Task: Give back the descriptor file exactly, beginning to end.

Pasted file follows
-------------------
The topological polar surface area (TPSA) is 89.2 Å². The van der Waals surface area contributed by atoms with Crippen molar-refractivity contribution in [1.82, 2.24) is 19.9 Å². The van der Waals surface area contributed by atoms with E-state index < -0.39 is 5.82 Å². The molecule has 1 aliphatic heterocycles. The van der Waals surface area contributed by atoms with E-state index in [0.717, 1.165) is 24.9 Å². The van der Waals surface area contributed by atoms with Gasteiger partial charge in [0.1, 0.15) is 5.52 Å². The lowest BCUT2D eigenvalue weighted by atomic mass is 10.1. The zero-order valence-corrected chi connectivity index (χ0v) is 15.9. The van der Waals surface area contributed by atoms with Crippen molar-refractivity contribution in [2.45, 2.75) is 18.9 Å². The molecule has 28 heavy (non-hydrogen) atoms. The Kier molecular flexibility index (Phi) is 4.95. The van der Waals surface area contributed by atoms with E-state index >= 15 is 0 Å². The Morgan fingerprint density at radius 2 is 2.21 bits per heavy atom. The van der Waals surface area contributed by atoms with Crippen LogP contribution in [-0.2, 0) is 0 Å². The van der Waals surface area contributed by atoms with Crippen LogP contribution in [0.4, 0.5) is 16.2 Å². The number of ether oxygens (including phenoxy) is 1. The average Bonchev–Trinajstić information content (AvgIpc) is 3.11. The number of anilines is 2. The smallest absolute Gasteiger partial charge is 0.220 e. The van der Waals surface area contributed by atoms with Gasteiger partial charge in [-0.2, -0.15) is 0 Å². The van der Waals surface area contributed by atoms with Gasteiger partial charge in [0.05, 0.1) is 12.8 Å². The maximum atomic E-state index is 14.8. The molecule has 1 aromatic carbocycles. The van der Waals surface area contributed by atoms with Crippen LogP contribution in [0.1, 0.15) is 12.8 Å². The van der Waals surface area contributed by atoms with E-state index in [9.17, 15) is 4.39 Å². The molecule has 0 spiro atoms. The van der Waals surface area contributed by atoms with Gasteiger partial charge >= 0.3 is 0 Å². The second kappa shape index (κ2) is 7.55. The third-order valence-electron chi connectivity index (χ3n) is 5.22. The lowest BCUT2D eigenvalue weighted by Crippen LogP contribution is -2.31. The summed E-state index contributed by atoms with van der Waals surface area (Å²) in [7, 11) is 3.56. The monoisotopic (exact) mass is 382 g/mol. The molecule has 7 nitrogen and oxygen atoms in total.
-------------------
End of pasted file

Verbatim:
The topological polar surface area (TPSA) is 89.2 Å². The van der Waals surface area contributed by atoms with Crippen molar-refractivity contribution in [1.82, 2.24) is 19.9 Å². The van der Waals surface area contributed by atoms with E-state index < -0.39 is 5.82 Å². The molecule has 1 aliphatic heterocycles. The van der Waals surface area contributed by atoms with E-state index in [0.717, 1.165) is 24.9 Å². The van der Waals surface area contributed by atoms with Gasteiger partial charge in [0.1, 0.15) is 5.52 Å². The lowest BCUT2D eigenvalue weighted by atomic mass is 10.1. The zero-order valence-corrected chi connectivity index (χ0v) is 15.9. The van der Waals surface area contributed by atoms with Crippen molar-refractivity contribution in [2.45, 2.75) is 18.9 Å². The molecule has 28 heavy (non-hydrogen) atoms. The Kier molecular flexibility index (Phi) is 4.95. The van der Waals surface area contributed by atoms with E-state index >= 15 is 0 Å². The Morgan fingerprint density at radius 2 is 2.21 bits per heavy atom. The van der Waals surface area contributed by atoms with Crippen LogP contribution in [-0.2, 0) is 0 Å². The van der Waals surface area contributed by atoms with Crippen LogP contribution in [0.4, 0.5) is 16.2 Å². The number of ether oxygens (including phenoxy) is 1. The average Bonchev–Trinajstić information content (AvgIpc) is 3.11. The number of anilines is 2. The smallest absolute Gasteiger partial charge is 0.220 e. The van der Waals surface area contributed by atoms with Gasteiger partial charge in [-0.2, -0.15) is 0 Å². The van der Waals surface area contributed by atoms with Gasteiger partial charge in [0.05, 0.1) is 12.8 Å². The maximum atomic E-state index is 14.8. The molecule has 1 aromatic carbocycles. The van der Waals surface area contributed by atoms with Crippen LogP contribution in [0.1, 0.15) is 12.8 Å². The van der Waals surface area contributed by atoms with E-state index in [9.17, 15) is 4.39 Å². The molecule has 0 spiro atoms. The van der Waals surface area contributed by atoms with Gasteiger partial charge >= 0.3 is 0 Å². The second kappa shape index (κ2) is 7.55. The third-order valence-electron chi connectivity index (χ3n) is 5.22. The lowest BCUT2D eigenvalue weighted by Crippen LogP contribution is -2.31. The summed E-state index contributed by atoms with van der Waals surface area (Å²) in [7, 11) is 3.56. The monoisotopic (exact) mass is 382 g/mol. The molecule has 7 nitrogen and oxygen atoms in total.